Clinicians can easily set SBT mode Stop Criteria such as:
- SBT duration
- Apnea time
- High and low expired minute volume
- High and low respiratory rate
If a patient fails their SBT, then the ventilator automatically resumes previous mechanical ventilator settings, freeing you to attend to other patients and work tasks. Use the Trends screen to track patient progress.
See how simple it can be to assess if your patient is ready to wean off the CARESCAPE R860 ventilator when you watch “Weaning from mechanical ventilation”.
View details on how to use the SBT mode in the CARESCAPE R860 quick guide.
5. Hess DR, Kacmarek RM. Ventilator Liberation. In: Essentials of Mechanical Ventilation. Fourth Edition. McGraw-Hill Education; 2019:167-175.
6. Haas CF, Loik PS. Ventilator Discontinuation Protocols. Respiratory Care. 2012;57(10):1649.
7. Blackwood B. et al. Use of weaning protocols for reducing duration of mechanical ventilation in critically ill adult patients: Cochrane systematic review and meta-analysis. BMJ 2011: 342: c7237.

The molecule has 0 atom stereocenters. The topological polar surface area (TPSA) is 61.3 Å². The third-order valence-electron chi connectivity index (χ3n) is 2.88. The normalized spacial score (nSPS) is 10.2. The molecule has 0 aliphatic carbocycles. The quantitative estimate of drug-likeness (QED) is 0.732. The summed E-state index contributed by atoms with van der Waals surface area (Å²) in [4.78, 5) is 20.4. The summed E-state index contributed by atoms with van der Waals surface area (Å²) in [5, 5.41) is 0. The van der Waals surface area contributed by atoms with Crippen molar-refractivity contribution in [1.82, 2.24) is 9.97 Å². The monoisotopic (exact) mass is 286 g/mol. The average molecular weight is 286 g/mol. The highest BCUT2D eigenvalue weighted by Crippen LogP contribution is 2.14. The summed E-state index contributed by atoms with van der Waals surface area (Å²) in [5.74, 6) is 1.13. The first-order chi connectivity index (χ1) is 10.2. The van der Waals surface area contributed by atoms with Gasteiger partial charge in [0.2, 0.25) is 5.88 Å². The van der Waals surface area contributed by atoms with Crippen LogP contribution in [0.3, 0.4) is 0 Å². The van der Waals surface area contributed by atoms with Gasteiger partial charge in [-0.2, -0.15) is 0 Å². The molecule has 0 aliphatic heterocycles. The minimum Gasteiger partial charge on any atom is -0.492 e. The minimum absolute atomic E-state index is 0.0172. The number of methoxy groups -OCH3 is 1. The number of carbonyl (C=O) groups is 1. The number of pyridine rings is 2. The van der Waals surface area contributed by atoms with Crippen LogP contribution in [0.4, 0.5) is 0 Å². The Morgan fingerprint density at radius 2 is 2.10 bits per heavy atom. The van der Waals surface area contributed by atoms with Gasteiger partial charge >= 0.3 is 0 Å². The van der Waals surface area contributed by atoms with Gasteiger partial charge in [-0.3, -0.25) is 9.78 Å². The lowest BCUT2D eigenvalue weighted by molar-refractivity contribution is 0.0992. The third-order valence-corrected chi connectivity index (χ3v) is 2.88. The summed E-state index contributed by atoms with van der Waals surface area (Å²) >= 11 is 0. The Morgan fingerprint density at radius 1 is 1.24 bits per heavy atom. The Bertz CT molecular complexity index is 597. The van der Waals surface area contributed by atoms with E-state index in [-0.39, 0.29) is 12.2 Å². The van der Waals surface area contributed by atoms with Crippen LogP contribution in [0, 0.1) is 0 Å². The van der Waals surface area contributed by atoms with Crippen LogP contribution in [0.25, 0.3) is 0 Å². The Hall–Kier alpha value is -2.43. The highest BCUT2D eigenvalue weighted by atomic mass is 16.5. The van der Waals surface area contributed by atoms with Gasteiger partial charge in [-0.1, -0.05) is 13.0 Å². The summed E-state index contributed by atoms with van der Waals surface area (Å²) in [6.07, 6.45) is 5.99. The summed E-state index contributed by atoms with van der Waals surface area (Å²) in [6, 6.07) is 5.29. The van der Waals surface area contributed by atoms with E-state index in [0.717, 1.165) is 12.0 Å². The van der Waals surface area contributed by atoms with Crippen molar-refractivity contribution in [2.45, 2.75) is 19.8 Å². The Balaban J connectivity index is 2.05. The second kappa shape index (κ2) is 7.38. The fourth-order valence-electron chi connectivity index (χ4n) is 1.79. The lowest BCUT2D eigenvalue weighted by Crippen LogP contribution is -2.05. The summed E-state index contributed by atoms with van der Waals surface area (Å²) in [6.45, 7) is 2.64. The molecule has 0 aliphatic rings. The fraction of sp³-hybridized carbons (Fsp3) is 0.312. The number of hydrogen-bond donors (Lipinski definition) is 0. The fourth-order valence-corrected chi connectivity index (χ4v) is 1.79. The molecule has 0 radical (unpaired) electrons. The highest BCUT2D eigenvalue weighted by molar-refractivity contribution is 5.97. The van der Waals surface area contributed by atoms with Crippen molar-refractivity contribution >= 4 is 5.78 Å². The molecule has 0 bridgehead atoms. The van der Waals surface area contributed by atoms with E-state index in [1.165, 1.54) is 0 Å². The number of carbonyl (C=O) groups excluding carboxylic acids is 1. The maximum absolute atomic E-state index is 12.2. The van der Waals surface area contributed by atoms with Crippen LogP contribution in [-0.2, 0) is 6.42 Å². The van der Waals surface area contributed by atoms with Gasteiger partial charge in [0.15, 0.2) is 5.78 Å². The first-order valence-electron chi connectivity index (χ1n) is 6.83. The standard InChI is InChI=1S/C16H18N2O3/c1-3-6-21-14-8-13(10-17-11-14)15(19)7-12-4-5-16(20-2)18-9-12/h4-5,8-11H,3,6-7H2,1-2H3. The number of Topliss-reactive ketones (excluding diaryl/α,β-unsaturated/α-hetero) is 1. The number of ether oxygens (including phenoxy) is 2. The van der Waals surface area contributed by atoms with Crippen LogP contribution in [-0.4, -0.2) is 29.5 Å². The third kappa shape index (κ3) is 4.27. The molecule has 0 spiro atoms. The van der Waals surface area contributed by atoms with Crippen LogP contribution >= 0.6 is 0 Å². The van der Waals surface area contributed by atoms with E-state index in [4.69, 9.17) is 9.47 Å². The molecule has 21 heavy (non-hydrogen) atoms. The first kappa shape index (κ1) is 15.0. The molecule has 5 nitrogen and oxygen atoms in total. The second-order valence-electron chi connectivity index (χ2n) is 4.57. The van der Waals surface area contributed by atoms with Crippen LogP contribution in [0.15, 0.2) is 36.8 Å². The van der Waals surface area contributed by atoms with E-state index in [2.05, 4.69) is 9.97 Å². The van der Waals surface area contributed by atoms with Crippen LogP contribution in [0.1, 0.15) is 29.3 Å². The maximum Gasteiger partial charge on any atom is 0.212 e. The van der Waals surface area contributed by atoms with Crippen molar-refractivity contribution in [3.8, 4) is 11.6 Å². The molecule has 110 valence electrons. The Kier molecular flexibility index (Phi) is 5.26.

Nutrition Therapy Support - may help reduce length of stay
Length of Stay: Calculate the ICU impact
Evidence-based nutrition assessment using Indirect Calorimetry has been shown to potentially reduce LOS in the ICU as much as 2.9 days1
- Approximately 40 - 50% of ICU patients are malnourished. 2,3,4
- Malnutrition is associated with increased morbidity and mortality. 5-11
- Predictive equations are accurate 30% of the time. 12,13,14
- Average cost $4,772 per day. 15
1. Neumayer LA, Smout RJ, Horn HG, Horn SD. Early and sufficient feeding reduces length of stay and charges in surgical patients. J Surg Res. 2001;95(1):73–77.
2. Reid, CL. Nutritional requirements of surgical and critically-ill patients: do we really know what they need? Proc Nutr Soc. 2004 Aug;63(3):467-72.
3. Fessler. Malnutrition: A Serious Concern for Hospitalized Patients. Today’s Dietitian. 2008; Vol. 10 No. 7; 44.